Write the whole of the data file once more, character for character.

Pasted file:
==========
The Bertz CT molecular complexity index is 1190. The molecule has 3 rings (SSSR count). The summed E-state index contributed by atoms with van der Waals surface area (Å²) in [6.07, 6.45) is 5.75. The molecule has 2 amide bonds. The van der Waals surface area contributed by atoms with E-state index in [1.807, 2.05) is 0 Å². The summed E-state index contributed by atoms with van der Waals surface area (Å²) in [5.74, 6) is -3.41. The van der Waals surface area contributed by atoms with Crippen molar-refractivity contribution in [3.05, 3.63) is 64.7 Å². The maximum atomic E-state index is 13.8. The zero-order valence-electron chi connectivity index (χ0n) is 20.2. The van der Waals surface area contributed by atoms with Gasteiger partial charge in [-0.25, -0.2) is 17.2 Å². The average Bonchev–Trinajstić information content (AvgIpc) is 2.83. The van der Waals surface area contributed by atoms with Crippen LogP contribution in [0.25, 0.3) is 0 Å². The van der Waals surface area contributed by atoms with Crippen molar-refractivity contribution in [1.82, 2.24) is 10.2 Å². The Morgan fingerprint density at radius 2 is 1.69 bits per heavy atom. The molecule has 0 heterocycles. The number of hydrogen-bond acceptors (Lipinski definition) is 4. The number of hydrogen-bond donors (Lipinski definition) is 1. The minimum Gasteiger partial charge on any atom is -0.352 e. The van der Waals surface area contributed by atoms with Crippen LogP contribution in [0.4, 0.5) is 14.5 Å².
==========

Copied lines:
The Bertz CT molecular complexity index is 1190. The molecule has 3 rings (SSSR count). The summed E-state index contributed by atoms with van der Waals surface area (Å²) in [6.07, 6.45) is 5.75. The molecule has 2 amide bonds. The van der Waals surface area contributed by atoms with E-state index in [1.807, 2.05) is 0 Å². The summed E-state index contributed by atoms with van der Waals surface area (Å²) in [5.74, 6) is -3.41. The van der Waals surface area contributed by atoms with Crippen molar-refractivity contribution in [3.05, 3.63) is 64.7 Å². The maximum atomic E-state index is 13.8. The zero-order valence-electron chi connectivity index (χ0n) is 20.2. The van der Waals surface area contributed by atoms with Gasteiger partial charge in [-0.25, -0.2) is 17.2 Å². The average Bonchev–Trinajstić information content (AvgIpc) is 2.83. The van der Waals surface area contributed by atoms with Crippen LogP contribution in [0.25, 0.3) is 0 Å². The van der Waals surface area contributed by atoms with Crippen molar-refractivity contribution in [1.82, 2.24) is 10.2 Å². The Morgan fingerprint density at radius 2 is 1.69 bits per heavy atom. The molecule has 0 heterocycles. The number of hydrogen-bond acceptors (Lipinski definition) is 4. The number of hydrogen-bond donors (Lipinski definition) is 1. The minimum Gasteiger partial charge on any atom is -0.352 e. The van der Waals surface area contributed by atoms with Crippen LogP contribution in [0.4, 0.5) is 14.5 Å².